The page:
Herbert List: From Form to Photojournalism
March 31, 2015
by Herbert List
Born into a merchant family in Germany in 1903, after completing his education, and with the rise of power of the Nazis, Herbert List left Germany in the 1930s. He embarked on extensive travels through Greece and Italy, stopping in London and Paris in a search for his language of form between New Objectivity and Surrealism. Immersed in the classical architecture of Athens and the surrealists’ paintings of De Chirico and Max Ernst, List tenaciously produced works focused on form and composition. He used the Mediterranean light to transform mundane objects in to surreal compositions.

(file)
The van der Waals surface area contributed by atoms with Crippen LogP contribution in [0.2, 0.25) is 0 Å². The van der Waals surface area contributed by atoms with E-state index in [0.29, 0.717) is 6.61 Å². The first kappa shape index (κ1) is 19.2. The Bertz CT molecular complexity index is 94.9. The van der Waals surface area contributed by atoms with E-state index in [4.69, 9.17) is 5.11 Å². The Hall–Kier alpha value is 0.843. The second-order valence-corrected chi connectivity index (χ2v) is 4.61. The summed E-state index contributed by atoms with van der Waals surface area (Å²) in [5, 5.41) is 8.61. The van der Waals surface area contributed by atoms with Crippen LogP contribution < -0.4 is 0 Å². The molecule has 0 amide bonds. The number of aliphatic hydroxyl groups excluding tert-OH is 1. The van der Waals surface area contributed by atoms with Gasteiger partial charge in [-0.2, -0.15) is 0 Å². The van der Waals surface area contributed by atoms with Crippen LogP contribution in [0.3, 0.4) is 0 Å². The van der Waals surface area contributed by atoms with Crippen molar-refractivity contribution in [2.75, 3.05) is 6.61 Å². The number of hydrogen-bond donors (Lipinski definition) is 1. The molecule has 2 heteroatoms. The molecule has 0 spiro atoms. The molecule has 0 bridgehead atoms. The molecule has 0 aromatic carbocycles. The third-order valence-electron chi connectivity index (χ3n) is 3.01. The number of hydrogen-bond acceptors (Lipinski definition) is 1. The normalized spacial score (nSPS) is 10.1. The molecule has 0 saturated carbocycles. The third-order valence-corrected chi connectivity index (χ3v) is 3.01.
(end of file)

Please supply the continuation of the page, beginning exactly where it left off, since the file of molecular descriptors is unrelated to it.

It was not until after the war upon meeting Henri Cartier-Bresson that isolated pictures gave way to photo-essays. He switched from a reflex camera (Rolleiflex) to a viewfinder camera (Leica) and was able to produce images of everyday life taken at a moment’s notice. He pursued the Magnum Founder’s expression ‘the decisive moment’.
One unifying subject which List continued throughout his career was the male form. Pre-empting the work of Mapplethorpe or Ritts, these images remained mostly private and unprinted until 1988 when it was recognised as an acceptable subject matter. These images’ legacy continues today in the work of acclaimed advertising photographers including, Bruce Weber.
A collection of vintage and posthumous photographs, this is the first solo exhibition of the artist’s work in the UK.
March 17th - May 1st, 2015
Magnum Photos Print Room
63 Gee Street
London EC1V 3RS